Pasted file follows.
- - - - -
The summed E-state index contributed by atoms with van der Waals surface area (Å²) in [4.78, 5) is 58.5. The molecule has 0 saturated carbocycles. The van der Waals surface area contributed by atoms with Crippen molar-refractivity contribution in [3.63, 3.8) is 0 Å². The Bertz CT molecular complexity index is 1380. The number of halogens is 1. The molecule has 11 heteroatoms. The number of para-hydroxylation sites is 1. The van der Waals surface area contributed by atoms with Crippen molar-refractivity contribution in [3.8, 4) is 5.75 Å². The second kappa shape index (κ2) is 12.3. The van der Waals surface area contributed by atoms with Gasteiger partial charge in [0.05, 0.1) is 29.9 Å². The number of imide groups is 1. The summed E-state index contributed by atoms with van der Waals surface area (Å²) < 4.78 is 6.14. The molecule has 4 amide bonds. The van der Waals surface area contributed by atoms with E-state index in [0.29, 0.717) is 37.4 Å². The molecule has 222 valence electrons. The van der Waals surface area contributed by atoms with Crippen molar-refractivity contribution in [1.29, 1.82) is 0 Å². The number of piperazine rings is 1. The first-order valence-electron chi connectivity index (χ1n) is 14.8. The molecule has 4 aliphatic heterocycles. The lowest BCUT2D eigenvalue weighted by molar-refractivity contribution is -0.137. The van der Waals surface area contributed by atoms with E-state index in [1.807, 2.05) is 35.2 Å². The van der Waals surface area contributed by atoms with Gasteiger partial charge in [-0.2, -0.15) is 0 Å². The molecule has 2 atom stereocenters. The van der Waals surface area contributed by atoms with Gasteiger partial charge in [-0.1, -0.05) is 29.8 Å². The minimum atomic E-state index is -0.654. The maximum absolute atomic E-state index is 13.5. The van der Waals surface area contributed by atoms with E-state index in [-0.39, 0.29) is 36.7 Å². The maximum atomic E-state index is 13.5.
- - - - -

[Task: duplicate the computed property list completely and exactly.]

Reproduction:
The summed E-state index contributed by atoms with van der Waals surface area (Å²) in [4.78, 5) is 58.5. The molecule has 0 saturated carbocycles. The van der Waals surface area contributed by atoms with Crippen molar-refractivity contribution in [3.63, 3.8) is 0 Å². The Bertz CT molecular complexity index is 1380. The number of halogens is 1. The molecule has 11 heteroatoms. The number of para-hydroxylation sites is 1. The van der Waals surface area contributed by atoms with Crippen molar-refractivity contribution in [3.8, 4) is 5.75 Å². The second kappa shape index (κ2) is 12.3. The van der Waals surface area contributed by atoms with Gasteiger partial charge in [0.05, 0.1) is 29.9 Å². The number of imide groups is 1. The summed E-state index contributed by atoms with van der Waals surface area (Å²) < 4.78 is 6.14. The molecule has 4 amide bonds. The van der Waals surface area contributed by atoms with E-state index in [0.29, 0.717) is 37.4 Å². The molecule has 222 valence electrons. The van der Waals surface area contributed by atoms with Crippen molar-refractivity contribution in [1.29, 1.82) is 0 Å². The number of piperazine rings is 1. The first-order valence-electron chi connectivity index (χ1n) is 14.8. The molecule has 4 aliphatic heterocycles. The lowest BCUT2D eigenvalue weighted by molar-refractivity contribution is -0.137. The van der Waals surface area contributed by atoms with E-state index in [1.807, 2.05) is 35.2 Å². The van der Waals surface area contributed by atoms with Gasteiger partial charge in [-0.2, -0.15) is 0 Å². The molecule has 2 atom stereocenters. The van der Waals surface area contributed by atoms with Gasteiger partial charge in [-0.1, -0.05) is 29.8 Å². The minimum atomic E-state index is -0.654. The maximum absolute atomic E-state index is 13.5. The van der Waals surface area contributed by atoms with E-state index in [-0.39, 0.29) is 36.7 Å². The maximum atomic E-state index is 13.5.